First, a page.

28 Aug Spouses Do Not Need To File Bankruptcy Together
I Love You, but before I pop “the question”, I am going to need to see your most recent credit reports! In Florida, marriage does not make you automatically responsible for your husband’s/wife’s debts. If marriage bound you to pay for your husband’s/wife’s debts, people would not get married without a thorough background check and credit check. I know I would have been quite a bit more diligent in my research. Sorry Honey, but it’s the truth. Would you marry someone with $50,000 in past credit card debt or medical bills? How about someone who purchased a house at the wrong time and went through foreclosure and is facing a deficiency judgment?
Many husbands/wives believe that they are responsible for their spouse’s debts despite not having signed for the debt. I don’t know where this idea came from but I hear it all the time, and it scares me that people believe it is true. This question comes up quite a bit when discussing financial problems at an initial bankruptcy consultation. I cannot speak for other states, but in Florida, nothing can be further from the truth.
So, I always ask a husband and a wife, to split the debts that they would like to include in the bankruptcy and see who is responsible for each and every debt. The reason for doing so is simple: It may not always be in the best interests of both parties to file for bankruptcy, and if there is one thing that I have learned during my years as a bankruptcy attorney, it’s that you never know what the future will hold.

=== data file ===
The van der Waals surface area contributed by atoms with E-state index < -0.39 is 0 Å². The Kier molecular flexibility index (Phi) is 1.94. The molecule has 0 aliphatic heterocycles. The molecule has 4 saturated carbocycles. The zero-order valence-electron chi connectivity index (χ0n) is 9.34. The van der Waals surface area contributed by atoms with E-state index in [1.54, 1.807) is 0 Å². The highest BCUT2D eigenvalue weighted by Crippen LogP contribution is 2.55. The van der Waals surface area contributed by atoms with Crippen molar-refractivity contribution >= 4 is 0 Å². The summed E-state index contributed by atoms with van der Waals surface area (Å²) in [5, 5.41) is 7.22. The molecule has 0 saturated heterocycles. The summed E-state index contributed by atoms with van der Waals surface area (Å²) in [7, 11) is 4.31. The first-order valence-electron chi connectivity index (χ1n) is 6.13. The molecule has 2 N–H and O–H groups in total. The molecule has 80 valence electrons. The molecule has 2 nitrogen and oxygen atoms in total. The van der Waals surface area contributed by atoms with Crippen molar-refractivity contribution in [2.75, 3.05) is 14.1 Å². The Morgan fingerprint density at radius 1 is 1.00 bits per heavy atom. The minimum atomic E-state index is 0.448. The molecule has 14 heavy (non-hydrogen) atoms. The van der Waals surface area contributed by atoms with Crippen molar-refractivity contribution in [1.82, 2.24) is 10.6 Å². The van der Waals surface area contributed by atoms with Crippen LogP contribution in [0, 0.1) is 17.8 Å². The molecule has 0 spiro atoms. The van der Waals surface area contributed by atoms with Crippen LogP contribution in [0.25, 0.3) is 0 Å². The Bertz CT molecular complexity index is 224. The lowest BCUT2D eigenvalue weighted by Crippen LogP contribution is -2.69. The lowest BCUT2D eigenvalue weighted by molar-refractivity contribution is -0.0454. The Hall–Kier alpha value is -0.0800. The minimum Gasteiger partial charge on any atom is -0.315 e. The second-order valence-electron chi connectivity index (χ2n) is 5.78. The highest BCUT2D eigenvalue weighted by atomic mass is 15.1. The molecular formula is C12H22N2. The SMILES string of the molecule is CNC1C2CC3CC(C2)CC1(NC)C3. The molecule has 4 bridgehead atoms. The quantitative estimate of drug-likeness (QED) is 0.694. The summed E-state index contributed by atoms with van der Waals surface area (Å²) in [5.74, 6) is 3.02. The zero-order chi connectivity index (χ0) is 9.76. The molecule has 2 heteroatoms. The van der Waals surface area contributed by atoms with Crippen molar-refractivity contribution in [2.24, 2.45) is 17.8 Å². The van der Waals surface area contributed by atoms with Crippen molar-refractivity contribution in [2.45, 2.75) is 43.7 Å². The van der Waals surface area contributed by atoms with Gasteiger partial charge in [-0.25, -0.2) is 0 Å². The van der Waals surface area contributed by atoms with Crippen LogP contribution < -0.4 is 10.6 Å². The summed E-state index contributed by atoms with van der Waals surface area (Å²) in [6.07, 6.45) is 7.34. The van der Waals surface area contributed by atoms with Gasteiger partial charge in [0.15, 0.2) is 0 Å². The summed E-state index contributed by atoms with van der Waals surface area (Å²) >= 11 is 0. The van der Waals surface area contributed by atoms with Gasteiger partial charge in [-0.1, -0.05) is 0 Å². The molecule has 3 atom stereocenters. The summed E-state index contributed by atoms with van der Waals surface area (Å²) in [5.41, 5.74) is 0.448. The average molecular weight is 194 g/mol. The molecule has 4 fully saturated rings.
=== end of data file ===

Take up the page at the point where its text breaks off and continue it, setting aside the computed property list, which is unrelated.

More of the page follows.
Likewise, it may sometimes be better for a Husband to file for Chapter 7 bankruptcy first, then the wife files with a Chapter 13 bankruptcy because she only owes the IRS. Whatever the financial situation, it needs to be looked at very carefully before a decision is made too quickly. By creating separate lists of debts, your bankruptcy attorney can analyze each situation and help you come to the best financial decision for your family. Please do not ever be afraid to ask your bankruptcy attorney a question, as your questions may reveal information that is useful.
Now, if a husband and a wife have mostly joint debt, then it may not make sense to file two bankruptcy cases when one would do the trick.
I have stepped into cases filed by other bankruptcy attorneys and then asked the Court to split the cases into two cases because the results were inequitable for one spouse. In some instances, one of the spouses should never have filed for bankruptcy at all. Ouch.
If I can file bankruptcy for one spouse and not the other, the non-filing spouse may be able to qualify for a mortgage quicker. The non-filing spouse may be able to get a car loan at a lower interest rate than if he/she had filed for bankruptcy. I may have better exemption options available in the future. The possibilities are endless. However, if you choose the wrong bankruptcy attorney and these issues are not discussed, you could be making a huge mistake.
This is one more thing on the list of what you need to know when you are thinking about filing for bankruptcy. Just thought you should know.
Latest posts by Carmen Dellutri, Esq. (see all)
- Chapter 13 Bankruptcy And Home Owners Associations - December 2, 2013
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- Spouses Do Not Need To File Bankruptcy Together - August 28, 2013
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- Can My Chapter 7 Bankruptcy Be Dismissed? - June 28, 2013